Why Jan. 1?

“The reason we start with the New Year is because of just what that notion means – the image of old Father Time and the New Year’s Baby.  It’s a time of rebirth, a time of something new,” says Dr. Joseph A. Ferrari, who is a professor of psychology at DePaul University and author of the book Still Procrastinating? The No-Regrets Guide to Getting It Done.  “Life is a cycle of stops and gos, and dying and rebirth.”

Indeed, January 1 is a natural choice for “new beginnings,” not only because of the symbolism related to modern New Year’s celebrations, but also due to the fact that it’s marked the start of the year since Roman times.  (Before then, the Babylonians celebrated in March, but that’s so 4,000 years ago.)  January is also named for Janus – the two-faced Roman god who simultaneously looked back to the past and forward to the future – so there’s some history there in terms of evaluating past performance in order to make future improvements.  Throughout time, different societies have incorporated varying degrees of contemplative introspection into their New Year’s celebrations, and it’s clearly become a social custom.

“What it represents, culturally and socially, is a period of renewal – it’s a ‘new year.’  So that’s why I think for many people it has been January, but for lots of people who have been students for a long time, September feels that way too,” Dr. Timothy A. Pychyl, a professor of psychology at Carleton University, said.  “Both of those trigger this idea also of a new self – this notion of a future self that’s different than the self that we have now.  So we often think of then specific resolutions because that’s been a tradition.  I think in a very broad sense in Western culture the idea was well, you make a resolution around some behavior, but psychologically the bigger issue is that with the New Year comes a new self.”

In short, there is a reason why much of society has glommed onto January 1 as the time for new beginnings, but at the end of the day, it really depends on your perception of time.  We all use particular landmarks to segment time, and whether yours happens to be the beginning of a new school year, a birthday, or the turn of the calendar, it marks a clear, natural time to hit the reset button.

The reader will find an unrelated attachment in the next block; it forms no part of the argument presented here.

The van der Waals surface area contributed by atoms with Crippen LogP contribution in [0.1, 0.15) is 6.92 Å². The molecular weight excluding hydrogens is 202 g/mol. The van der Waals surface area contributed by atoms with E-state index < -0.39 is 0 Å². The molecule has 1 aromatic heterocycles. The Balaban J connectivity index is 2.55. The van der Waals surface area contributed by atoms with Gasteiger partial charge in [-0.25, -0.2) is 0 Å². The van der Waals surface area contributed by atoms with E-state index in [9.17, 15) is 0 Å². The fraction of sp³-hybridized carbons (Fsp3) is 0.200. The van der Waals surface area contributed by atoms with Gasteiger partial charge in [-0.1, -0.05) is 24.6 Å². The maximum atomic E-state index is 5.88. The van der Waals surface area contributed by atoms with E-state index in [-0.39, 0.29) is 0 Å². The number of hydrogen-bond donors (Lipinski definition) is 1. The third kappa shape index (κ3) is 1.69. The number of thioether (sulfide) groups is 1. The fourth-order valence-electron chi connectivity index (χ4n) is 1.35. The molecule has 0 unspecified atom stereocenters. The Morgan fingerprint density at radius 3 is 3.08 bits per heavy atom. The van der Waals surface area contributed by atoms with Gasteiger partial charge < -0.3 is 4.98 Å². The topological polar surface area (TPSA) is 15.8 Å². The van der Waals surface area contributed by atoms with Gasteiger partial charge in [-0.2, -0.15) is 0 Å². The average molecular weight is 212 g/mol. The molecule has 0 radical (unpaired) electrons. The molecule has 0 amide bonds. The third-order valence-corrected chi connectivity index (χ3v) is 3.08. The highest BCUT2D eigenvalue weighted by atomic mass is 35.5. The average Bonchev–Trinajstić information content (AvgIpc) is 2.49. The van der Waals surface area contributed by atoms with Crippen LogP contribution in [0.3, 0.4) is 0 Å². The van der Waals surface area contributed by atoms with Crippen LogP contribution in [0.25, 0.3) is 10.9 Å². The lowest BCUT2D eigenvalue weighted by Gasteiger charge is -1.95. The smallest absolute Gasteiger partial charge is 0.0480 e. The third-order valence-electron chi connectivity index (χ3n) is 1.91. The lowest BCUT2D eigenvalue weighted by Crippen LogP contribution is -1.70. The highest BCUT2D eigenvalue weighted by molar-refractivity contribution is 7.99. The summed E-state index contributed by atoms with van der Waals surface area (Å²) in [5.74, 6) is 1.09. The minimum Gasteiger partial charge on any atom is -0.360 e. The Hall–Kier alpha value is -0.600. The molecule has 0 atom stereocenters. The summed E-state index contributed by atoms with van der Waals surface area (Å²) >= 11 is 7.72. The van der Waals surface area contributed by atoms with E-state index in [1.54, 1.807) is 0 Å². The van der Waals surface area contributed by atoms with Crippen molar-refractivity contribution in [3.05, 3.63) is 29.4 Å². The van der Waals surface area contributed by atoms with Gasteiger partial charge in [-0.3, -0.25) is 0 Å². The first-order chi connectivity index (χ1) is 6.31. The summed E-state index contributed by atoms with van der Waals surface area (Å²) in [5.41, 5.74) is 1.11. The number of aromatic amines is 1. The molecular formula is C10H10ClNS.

Why not make changes right away?

The special events (like New Year’s) that partition our lives into easily understandable and consumable segments serve as natural points of inception for lifestyle changes.  They give us a static point of reference, making it easy to gauge progress, and offer the comfort of knowing that many people before you have embarked down similar paths emanating from the same day.  However, those aren’t the only reasons why we wait to implement necessary changes.

“There’s a lot of evidence that suggests that people as a rule have trouble dealing with their immediate impulses and that we aren’t very good at making rational decisions based on expected value.  In the long view of the New Year, we sort of plan as if we had infinite self-control and resolve, Dr. Moore said. “It can feel good to imagine the virtuous future for ourselves, and when people do that they’re at the risk of being overconfident. … It is those who are most overconfident in their ability to behave virtuously despite the temptations who set these New Year’s resolutions.”